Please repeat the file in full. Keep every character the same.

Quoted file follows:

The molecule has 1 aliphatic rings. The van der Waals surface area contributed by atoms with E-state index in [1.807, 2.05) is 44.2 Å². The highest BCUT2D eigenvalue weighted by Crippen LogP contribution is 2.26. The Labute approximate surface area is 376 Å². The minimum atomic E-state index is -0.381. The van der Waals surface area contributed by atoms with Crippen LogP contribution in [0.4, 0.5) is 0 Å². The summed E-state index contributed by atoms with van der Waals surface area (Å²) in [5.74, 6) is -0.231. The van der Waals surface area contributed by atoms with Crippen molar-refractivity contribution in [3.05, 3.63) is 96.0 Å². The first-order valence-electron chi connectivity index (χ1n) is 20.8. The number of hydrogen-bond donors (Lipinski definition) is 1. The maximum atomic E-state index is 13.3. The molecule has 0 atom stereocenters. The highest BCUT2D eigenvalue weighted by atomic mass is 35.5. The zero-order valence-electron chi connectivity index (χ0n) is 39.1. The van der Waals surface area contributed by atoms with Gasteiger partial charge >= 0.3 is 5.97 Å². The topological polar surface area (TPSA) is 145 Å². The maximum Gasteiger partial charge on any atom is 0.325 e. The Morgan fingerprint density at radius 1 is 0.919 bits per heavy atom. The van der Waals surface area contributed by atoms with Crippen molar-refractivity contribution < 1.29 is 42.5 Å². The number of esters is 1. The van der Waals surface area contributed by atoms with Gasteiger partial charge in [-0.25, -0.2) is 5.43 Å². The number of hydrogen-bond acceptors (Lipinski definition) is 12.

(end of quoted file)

The molecule has 1 aliphatic rings. The van der Waals surface area contributed by atoms with E-state index in [1.807, 2.05) is 44.2 Å². The highest BCUT2D eigenvalue weighted by Crippen LogP contribution is 2.26. The Labute approximate surface area is 376 Å². The minimum atomic E-state index is -0.381. The van der Waals surface area contributed by atoms with Crippen LogP contribution in [0.4, 0.5) is 0 Å². The summed E-state index contributed by atoms with van der Waals surface area (Å²) in [5.74, 6) is -0.231. The van der Waals surface area contributed by atoms with Crippen molar-refractivity contribution in [3.05, 3.63) is 96.0 Å². The first-order valence-electron chi connectivity index (χ1n) is 20.8. The number of hydrogen-bond donors (Lipinski definition) is 1. The maximum atomic E-state index is 13.3. The molecule has 0 atom stereocenters. The highest BCUT2D eigenvalue weighted by atomic mass is 35.5. The zero-order valence-electron chi connectivity index (χ0n) is 39.1. The van der Waals surface area contributed by atoms with Gasteiger partial charge >= 0.3 is 5.97 Å². The topological polar surface area (TPSA) is 145 Å². The maximum Gasteiger partial charge on any atom is 0.325 e. The Morgan fingerprint density at radius 1 is 0.919 bits per heavy atom. The van der Waals surface area contributed by atoms with Crippen molar-refractivity contribution < 1.29 is 42.5 Å². The number of esters is 1. The van der Waals surface area contributed by atoms with Gasteiger partial charge in [-0.25, -0.2) is 5.43 Å². The number of hydrogen-bond acceptors (Lipinski definition) is 12.